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Census 2020


  • United States Census 2020 logo
Page Updated: 
September 24, 2020 at 04:20 AM

Why is the 2020 Census important for Martin County?

Once a decade, Americans come together to participate in the U.S. Census and the data generated by the census is used to shape our future. Martin County relies upon state and federal funding, which is allocated based on census data, for many projects and initiatives in our community.

In order to be accurately represented, it is important that every Martin County resident be counted. It is estimated it costs local government $1,600 for every person missed. Martin County’s response rate in the 2010 Census was 78%.

For our community, that means a loss of over $51 MILLION each year that could have been used for vital programs and essential services. Over the 10 year period, that equates to approximately $512 million dollars!

Help us make sure Martin County is accurately represented in the upcoming decennial count. It benefits us all!

The Census is more than just a head count!

It’s a community snapshot.

The information collected will determine how state and federal dollars are distributed, how congressional seats are apportioned, where businesses choose to build factories, offices and stores.

Our local government officials use the census data to ensure public safety, plan new schools, hospitals, homes and improve neighborhoods. To do all that properly, it is essential that everyone in Martin County is counted. It benefits us all! 

Census Day is April 1, 2020. 

It’s about representation.

Every 10 years, the results of the census are used to reapportion the House of Representatives, determining how many seats each state gets. If Martin County residents aren’t accurately counted, our area may not receive the fair representation it deserves.


It’s about $675 billion.

The distribution of more than $675 billion in federal funds, grants and support to states, counties and communities are based on census data. That money is spent on schools, hospitals, roads, utilities and other vital programs. Information from the census is used to determine how to allocate more than $675 billion, much of it for programs that serve lower-income families, including Medicare, Head Start, reduced-price school lunch programs, temporary assistance for needy families and Pell grants.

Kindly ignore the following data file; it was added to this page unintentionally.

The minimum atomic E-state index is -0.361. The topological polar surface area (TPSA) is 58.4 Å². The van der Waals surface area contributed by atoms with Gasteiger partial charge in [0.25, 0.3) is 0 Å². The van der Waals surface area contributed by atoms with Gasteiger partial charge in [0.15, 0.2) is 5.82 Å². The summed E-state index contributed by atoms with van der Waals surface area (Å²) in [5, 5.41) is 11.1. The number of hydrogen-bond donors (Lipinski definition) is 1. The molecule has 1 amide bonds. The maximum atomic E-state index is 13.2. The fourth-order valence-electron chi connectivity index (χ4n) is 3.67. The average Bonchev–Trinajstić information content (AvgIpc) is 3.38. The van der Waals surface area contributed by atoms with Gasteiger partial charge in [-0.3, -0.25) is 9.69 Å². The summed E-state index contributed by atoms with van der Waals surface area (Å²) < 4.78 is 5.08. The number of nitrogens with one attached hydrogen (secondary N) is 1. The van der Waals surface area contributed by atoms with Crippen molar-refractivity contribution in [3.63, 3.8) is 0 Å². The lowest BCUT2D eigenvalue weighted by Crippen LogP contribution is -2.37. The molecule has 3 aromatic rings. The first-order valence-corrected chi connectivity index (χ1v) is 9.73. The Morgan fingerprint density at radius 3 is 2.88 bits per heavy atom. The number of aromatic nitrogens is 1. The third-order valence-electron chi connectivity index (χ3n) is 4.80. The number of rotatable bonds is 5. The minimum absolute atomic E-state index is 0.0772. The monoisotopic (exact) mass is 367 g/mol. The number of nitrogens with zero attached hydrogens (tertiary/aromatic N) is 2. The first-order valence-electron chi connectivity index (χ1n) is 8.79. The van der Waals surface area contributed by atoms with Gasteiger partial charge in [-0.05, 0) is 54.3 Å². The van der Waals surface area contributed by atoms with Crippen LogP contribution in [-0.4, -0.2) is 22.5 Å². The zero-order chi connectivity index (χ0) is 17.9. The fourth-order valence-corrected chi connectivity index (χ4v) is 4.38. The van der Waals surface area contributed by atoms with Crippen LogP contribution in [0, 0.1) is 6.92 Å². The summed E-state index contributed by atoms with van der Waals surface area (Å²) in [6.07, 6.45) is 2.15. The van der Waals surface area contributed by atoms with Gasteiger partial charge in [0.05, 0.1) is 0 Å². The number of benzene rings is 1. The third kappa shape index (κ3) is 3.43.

It’s in the Constitution.

The U.S. Constitution requires that everyone in the country be counted every ten years. Completing the census is mandatory: it’s a way to participate in our democracy and say, “I count!” Martin County residents should be proud to perform this civic duty and be part of this critical process. 

It’s confidential, safe and secure.

It’s against the law for the Census Bureau to publicly release your responses in any way that could identify your or your household. By law, your responses cannot be used against you and can only be used to produce statistics. Under Title 13 of the U.S. Code, the Census Bureau cannot release any identifiable information about individuals, households or businesses, even to law enforcement agencies. 


It’s about redistricting.

After each census, state officials use the results to redraw the boundaries of congressional and state legislative districts, accounting for population shifts.

Your response matters!

You can help ensure everyone in Martin County is counted by filling in the 2020 Census form. It will be a short set of questions about the number of people living in your household, their ages, race, ethnicity, and income. Every household will have the option of responding online, by mail or by phone.

Important dates:

  • March 12-20: Households will begin receiving official Census Bureau mail with detailed information on how to respond to the 2020 Census online, by phone, or by mail.
  • April 1: Census Day is observed nationwide. By this date, every home will receive an invitation to participate in the 2020 Census. Once the invitation arrives, you should respond for your home in one of three ways: online, by phone, or by mail. When you respond to the census, you'll tell the Census Bureau where you live as of April 1, 2020.
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